“Rita is pantsing! For no apparent reason, she stands in the middle of class and pulls down her pants! This can’t continue. Can you recommend a pantsing program to help her stop this?”
“Arthur hits his teacher and para. Staff say he should be in a separate class or different school.”
“We are noticing much more aggression by students. What are the best strategies to manage aggressive behaviors?”
Regularly, principals and special education directors call me with these scenarios and questions about student behavior. As in the scenarios above, their questions convey a desire to stop the behavior.
Currently, in special education, the predominant methods for understanding and addressing challenging behavior come from the field of applied behavior analysis (ABA). ABA frames concerning behavior in relation to the environmental events that occur before and after the behavior is performed. In recently updated guides on addressing serious and intense behavior, the Center on Positive Behavior Interventions and Supports (PBIS) writes about the substantial evidence base that has been accumulated documenting the effectiveness of this approach. While the claim is true, it is also true that there is widespread misapplication of ABA with a focus on control and compliance in New Hampshire schools. (But that’s another blog post for another time.) However, I do agree with a central message of the Center on PBIS: When behavior is concerning, we must first understand WHY the behavior is occurring.
Identifying the best strategies — those most likely to be effective for a particular student’s use of concerning behavior(s) — starts with understanding what the behavior indicates or communicates from the student’s perspective. Something that looks like “aggressive behavior” might be tics from coprolalia associated with Tourette Syndrome. (Check out this video for a teen describing his experience.) Something that looks like “aggressive behavior” might be an Autistic student’s sensory sensitivities (Check out This is not about me website or the film trailer.) The supports and strategies may be different for each of those students, and different still for a student with ADHD acting out in math class because of a history of failure in math and lagging skills for persisting on tedious tasks. Effective resources are not categorized by the behavior (e.g., for hitting, swearing, throwing things). They are designed to address the reason for the student’s use of the behavior (e.g., protect myself, regulate sensory needs, avoid feeling like a failure).
So, if a student resorts to using behaviors that significantly interfere with their success in and out of school, ask why. Is there an unmet need, a specific “trigger,” or a curricular mismatch? Is there a medical issue, a health condition, or a change in medications? Is there a history of trauma, a lagging skill, or the need for sensory-motor regulation?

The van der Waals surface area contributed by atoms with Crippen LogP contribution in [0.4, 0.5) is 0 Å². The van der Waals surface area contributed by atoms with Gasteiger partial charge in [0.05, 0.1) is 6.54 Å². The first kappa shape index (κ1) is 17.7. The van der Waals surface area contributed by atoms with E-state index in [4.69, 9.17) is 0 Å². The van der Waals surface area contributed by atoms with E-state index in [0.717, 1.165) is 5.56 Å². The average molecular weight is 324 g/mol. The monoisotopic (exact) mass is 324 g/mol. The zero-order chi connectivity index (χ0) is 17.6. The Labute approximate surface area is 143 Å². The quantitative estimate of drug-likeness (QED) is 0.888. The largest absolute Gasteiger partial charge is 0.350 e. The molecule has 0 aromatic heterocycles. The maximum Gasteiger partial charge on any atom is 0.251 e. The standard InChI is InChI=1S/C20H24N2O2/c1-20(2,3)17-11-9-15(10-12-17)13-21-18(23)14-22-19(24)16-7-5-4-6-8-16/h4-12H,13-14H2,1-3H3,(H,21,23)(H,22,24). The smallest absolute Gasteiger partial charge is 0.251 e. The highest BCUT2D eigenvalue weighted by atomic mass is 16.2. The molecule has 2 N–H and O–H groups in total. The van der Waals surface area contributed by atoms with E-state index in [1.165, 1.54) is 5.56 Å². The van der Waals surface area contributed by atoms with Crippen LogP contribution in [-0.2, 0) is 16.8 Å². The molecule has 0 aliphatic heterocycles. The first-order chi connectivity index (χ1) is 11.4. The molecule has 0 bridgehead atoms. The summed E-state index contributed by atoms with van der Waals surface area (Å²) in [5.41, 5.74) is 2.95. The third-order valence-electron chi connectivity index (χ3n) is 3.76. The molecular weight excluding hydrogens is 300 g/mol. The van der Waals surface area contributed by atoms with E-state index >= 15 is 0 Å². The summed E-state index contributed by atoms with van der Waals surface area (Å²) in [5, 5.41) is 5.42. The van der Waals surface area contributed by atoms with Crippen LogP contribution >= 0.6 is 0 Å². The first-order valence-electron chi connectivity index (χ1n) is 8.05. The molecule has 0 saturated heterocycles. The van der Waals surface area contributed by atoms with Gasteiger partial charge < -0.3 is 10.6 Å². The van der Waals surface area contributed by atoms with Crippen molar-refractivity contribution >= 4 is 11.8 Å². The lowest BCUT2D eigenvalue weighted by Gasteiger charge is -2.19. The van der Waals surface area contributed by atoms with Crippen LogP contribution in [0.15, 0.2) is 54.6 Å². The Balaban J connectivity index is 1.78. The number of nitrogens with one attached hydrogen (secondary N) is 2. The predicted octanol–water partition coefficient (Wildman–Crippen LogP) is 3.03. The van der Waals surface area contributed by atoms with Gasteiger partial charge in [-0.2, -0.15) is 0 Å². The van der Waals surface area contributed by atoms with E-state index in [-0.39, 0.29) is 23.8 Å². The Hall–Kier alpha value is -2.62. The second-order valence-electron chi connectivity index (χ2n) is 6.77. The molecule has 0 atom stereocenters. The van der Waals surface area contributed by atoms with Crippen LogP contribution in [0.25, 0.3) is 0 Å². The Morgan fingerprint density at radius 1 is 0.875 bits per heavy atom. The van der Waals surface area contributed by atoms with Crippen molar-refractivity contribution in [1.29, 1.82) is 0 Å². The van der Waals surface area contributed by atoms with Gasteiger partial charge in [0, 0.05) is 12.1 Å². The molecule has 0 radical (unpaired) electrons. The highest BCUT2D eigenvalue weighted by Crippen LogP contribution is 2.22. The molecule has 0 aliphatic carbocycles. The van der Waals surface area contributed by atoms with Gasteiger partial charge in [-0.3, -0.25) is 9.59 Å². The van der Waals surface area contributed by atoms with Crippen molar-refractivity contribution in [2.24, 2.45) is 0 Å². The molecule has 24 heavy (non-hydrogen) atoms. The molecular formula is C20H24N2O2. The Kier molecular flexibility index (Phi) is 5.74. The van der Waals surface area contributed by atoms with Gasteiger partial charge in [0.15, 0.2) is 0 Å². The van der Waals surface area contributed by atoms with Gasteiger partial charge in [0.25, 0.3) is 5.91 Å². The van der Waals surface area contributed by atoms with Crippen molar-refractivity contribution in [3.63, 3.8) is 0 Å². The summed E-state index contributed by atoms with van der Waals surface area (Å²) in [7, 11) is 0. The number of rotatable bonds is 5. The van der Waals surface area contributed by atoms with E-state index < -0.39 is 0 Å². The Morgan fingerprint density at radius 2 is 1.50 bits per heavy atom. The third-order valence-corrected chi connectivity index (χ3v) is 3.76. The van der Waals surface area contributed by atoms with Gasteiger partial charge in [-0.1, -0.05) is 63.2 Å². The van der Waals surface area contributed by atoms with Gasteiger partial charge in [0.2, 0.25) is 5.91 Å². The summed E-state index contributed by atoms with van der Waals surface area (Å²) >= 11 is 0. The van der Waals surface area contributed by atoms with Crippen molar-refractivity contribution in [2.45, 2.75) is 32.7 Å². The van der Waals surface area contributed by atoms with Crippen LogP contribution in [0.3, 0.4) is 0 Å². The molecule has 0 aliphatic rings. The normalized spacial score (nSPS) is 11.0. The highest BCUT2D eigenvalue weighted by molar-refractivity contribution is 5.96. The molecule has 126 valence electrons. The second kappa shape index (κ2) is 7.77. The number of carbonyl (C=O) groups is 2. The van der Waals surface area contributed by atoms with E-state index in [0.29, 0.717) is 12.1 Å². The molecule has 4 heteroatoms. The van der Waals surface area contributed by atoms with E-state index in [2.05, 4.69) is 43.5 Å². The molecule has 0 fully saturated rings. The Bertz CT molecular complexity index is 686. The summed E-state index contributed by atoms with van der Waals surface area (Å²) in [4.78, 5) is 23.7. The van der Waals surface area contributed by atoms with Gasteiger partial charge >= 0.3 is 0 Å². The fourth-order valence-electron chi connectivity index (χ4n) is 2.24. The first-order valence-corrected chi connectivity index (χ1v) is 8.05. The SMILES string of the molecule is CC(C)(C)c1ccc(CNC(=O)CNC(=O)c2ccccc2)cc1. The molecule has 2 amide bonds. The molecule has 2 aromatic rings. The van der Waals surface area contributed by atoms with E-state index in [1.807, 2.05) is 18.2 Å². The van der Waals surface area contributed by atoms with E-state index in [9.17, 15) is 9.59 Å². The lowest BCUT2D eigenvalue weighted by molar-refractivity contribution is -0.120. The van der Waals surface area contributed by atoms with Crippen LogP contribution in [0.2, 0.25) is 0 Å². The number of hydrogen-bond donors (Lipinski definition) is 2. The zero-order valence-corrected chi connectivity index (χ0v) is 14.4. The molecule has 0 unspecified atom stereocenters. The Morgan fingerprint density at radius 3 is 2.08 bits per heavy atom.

There is an obvious, inherent limitation to looking through a singular lens (e.g., ABA) to understand what’s going on for a student. There are a multitude of reasons a student may use concerning behavior and we must apply multiple lenses (e.g., physiological, medical, sensory-motor, communication, trauma, stress, family, cognition, development, culture/society, etc.). When the reasons are not obvious, we need to make it a team effort, collaborate with the student and their family, review everything we know about the student, systematically collect and analyze a range of data to describe what’s happening, and explore possible reasons why.
When there is agreement on the reason(s) for using the concerning behavior, the team may begin designing a support or intervention plan that fits the student and the context by addressing what’s underneath the behavior.
Effective Behavior Support: Evaluate the Behavior Specialist
ABOUT THE AUTHOR
Michael McSheehan’s life work has been at the intersection of disability and K-12 education. During his twenty years at the Institute on Disability at the University of New Hampshire, that was the focus of his work with various state and national projects. Michael now works as a private consultant, Evolve and Effect, LLC, collaborating with educators to enhance the academic, behavioral, and social-emotional experiences of students with disabilities. Michael loves using his ADHD-Superpowers to get creative with teams and solve challenging problems.